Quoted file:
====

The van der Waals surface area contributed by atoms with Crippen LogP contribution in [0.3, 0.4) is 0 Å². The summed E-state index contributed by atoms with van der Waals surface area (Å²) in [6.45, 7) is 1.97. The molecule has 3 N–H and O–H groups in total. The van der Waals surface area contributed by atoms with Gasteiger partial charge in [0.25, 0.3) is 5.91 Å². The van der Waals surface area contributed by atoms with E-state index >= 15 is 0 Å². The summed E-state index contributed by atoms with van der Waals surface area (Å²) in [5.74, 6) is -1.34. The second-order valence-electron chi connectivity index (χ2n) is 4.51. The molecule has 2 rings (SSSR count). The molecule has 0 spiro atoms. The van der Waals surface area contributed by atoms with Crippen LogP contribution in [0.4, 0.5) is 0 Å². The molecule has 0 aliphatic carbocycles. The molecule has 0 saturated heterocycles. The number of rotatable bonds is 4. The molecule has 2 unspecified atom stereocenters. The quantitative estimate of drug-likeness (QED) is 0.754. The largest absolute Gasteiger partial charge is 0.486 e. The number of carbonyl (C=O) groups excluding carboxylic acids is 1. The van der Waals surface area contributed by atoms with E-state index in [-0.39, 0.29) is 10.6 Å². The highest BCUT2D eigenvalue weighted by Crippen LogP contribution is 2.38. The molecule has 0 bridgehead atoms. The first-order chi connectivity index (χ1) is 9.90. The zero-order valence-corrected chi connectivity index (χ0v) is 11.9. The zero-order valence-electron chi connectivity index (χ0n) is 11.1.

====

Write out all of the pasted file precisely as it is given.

The van der Waals surface area contributed by atoms with Crippen LogP contribution in [0.3, 0.4) is 0 Å². The summed E-state index contributed by atoms with van der Waals surface area (Å²) in [6.45, 7) is 1.97. The molecule has 3 N–H and O–H groups in total. The van der Waals surface area contributed by atoms with Gasteiger partial charge in [0.25, 0.3) is 5.91 Å². The van der Waals surface area contributed by atoms with E-state index >= 15 is 0 Å². The summed E-state index contributed by atoms with van der Waals surface area (Å²) in [5.74, 6) is -1.34. The second-order valence-electron chi connectivity index (χ2n) is 4.51. The molecule has 2 rings (SSSR count). The molecule has 0 spiro atoms. The van der Waals surface area contributed by atoms with Crippen LogP contribution in [0.4, 0.5) is 0 Å². The molecule has 0 aliphatic carbocycles. The molecule has 0 saturated heterocycles. The number of rotatable bonds is 4. The molecule has 2 unspecified atom stereocenters. The quantitative estimate of drug-likeness (QED) is 0.754. The largest absolute Gasteiger partial charge is 0.486 e. The number of carbonyl (C=O) groups excluding carboxylic acids is 1. The van der Waals surface area contributed by atoms with E-state index in [-0.39, 0.29) is 10.6 Å². The highest BCUT2D eigenvalue weighted by Crippen LogP contribution is 2.38. The molecule has 0 bridgehead atoms. The first-order chi connectivity index (χ1) is 9.90. The zero-order valence-corrected chi connectivity index (χ0v) is 11.9. The zero-order valence-electron chi connectivity index (χ0n) is 11.1.